P Dorchies

École Nationale Vétérinaire de Toulouse, Tolosa de Llenguadoc, Midi-Pyrénées, France

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Publications (68)129.9 Total impact

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    ABSTRACT: Two studies were carried out in order to test the effects of neem tree extracts (Azadirachta indica A. Juss) on sheep bot fly larvae (Oestrus ovis L. Diptera: Oestridae). Firstly, aqueous extracts from neem seeds (ASNE) at 0, 5 y 10% (w/v) concentrations were tested on larval mortality in vitro. In a second study, the effect of oral administration with neem seed meal (0, 100 y 200 mg/kg) and neem leaves (1% of diet) on number of larvae found at necropsy and larval development was evaluated in experimentally O. ovis-infected sheep. Results in Experiment 1 showed a significant (P < 0.05) effect of ASNE on time to L1 mortality in a dosis-dependent manner. In Experiment 2, oral administration of seeds or leaves did not affect the number of larvae found at necropsy of the sheep, but interfered with larval development and there was a tendency to reduce larval weight at the end of the infection period (55 d).
    Veterinary Parasitology 01/2013; · 2.55 Impact Factor
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    ABSTRACT: Oestrus ovis L. (Diptera: Oestridae) is a cosmopolitan agent of myiasis in sheep and goats. The parasitic phase begins after adult females deposit first-stage larvae (L1) into the nostrils of hosts; these larvae develop into L2 and L3 in the nasal and sinus horn cavities. Sneezing and nasal discharges are the major clinical signs in infected animals. The pathogenesis of O. ovis infection is caused by: (a) the trauma resulting from the mechanical action of spines and hooks during larval movement on mucosal membranes, and, more importantly, (b) an allergenic reaction provoked by molecules excreted/secreted by larvae, of which salivary antigens are those mainly recognized by the host's immune system. The recruitment of immune reactive cells increases gradually from the nasal to sinus cavities in infected hosts. Mast cells, eosinophils, macrophages and lymphocytes are always more numerous in infected than non-infected animals. Humoral (antibody) systemic response of immunoglobulin G (IgG) usually reaches seroconversion 2-4 weeks post-first infection and the highest levels are observed during the development of L2 and L3 larvae. Local antibody responses include specific IgG, which has been found to negatively correlate with larval survival and development. Hypersensitivity reaction, immunomodulation, immunization trials and mixed infections of O. ovis and helminths are discussed.
    Medical and Veterinary Entomology 09/2010; 25(2):117-25. · 2.33 Impact Factor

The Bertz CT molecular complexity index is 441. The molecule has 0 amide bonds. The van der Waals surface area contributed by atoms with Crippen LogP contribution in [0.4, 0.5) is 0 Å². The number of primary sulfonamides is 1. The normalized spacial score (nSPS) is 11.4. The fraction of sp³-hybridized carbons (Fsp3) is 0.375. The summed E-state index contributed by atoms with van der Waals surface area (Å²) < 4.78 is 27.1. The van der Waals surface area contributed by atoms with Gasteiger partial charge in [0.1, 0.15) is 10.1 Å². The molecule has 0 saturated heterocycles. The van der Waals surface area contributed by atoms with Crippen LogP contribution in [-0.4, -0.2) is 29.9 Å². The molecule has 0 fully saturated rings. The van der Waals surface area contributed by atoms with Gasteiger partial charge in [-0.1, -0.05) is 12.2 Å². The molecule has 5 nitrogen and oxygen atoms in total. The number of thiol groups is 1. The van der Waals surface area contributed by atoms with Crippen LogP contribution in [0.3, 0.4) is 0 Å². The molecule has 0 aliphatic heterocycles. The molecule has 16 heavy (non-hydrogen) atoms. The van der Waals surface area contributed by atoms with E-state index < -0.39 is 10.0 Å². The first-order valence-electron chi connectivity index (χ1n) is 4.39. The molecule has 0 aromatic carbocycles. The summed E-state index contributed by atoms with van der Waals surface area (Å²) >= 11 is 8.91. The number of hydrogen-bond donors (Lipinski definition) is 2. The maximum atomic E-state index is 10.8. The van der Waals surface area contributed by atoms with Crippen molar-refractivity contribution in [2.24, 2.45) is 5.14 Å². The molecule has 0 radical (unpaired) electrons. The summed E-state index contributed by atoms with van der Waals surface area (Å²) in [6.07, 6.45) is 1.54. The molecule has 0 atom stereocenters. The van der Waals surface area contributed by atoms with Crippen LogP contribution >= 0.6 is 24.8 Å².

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    ABSTRACT: A comparative experimental study was performed between Barbados Black Belly (resistant) and INRA-401 (susceptible) breeds of sheep in which primary infection with Haemonchus contortus was terminated on day 16. Measurements of parasite burden, abomasal tissue eosinophilia, IL-4, IL-5 and IL-13 mRNA transcripts in abomasal mucosa, and in vitro larval killing abilities of blood eosinophils were performed. The results show that: (1) worm burden was significantly lower and blood eosinophilia higher in the Black Belly than in the INRA breed. (2) Abomasal cytokine expression was noticed but no difference existed between the two breeds. (3) Three out of four Black Belly sheep had higher tissue eosinophil numbers compared to the INRA sheep (more eosinophils observed in the pyloric than in the fundic region in both breeds). (4) No significant difference was observed in the in vitro larval immobilizing potential of eosinophils between the two breeds. Collectively, abomasal eosinophil number and larval killing abilities of blood eosinophils do not seem to explain the difference in worm burden between the two breeds.
    Veterinary Parasitology 08/2009; 165(1-2):161-4. · 2.55 Impact Factor
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    ABSTRACT: The aims of this study were to analyze the systemic IgG responses against third-instar salivary gland (L3SG) antigens by ELISA in Oestrus ovis experimentally infected kids (EIK) and in naturally exposed adult goats (NEG). Firstly, kids (n=4 per group) were assigned to receive intranasally 0, 12, 24, 36, and 48 first-instars in experimental infections. Blood samples were taken from EIK at Days 0, 14, 42 and 67 post-infection. At necropsy (Day 67), larval number and developmental instars were recorded. In an epidemiological study, blood serum samples were collected from 448 grazing NEG (n=20 flocks) in Baja California Sur, Mexico. Results showed that larval establishment rate was similar in EIK groups. Systemic IgG response reached the threshold after Day 42, but humoral response was not statistically different among EIK groups receiving experimental infections. In NEG, all surveyed flocks (100%) showed specific systemic IgG antibodies to L3SG antigens and the overall goat oestrosis prevalence was 59.2%. In conclusion, larval L3SG antigens were effective in detection of specific systemic IgG antibodies against O. ovis infected kids and goats by ELISA.
    Veterinary Parasitology 03/2009; 161(3-4):356-9. · 2.55 Impact Factor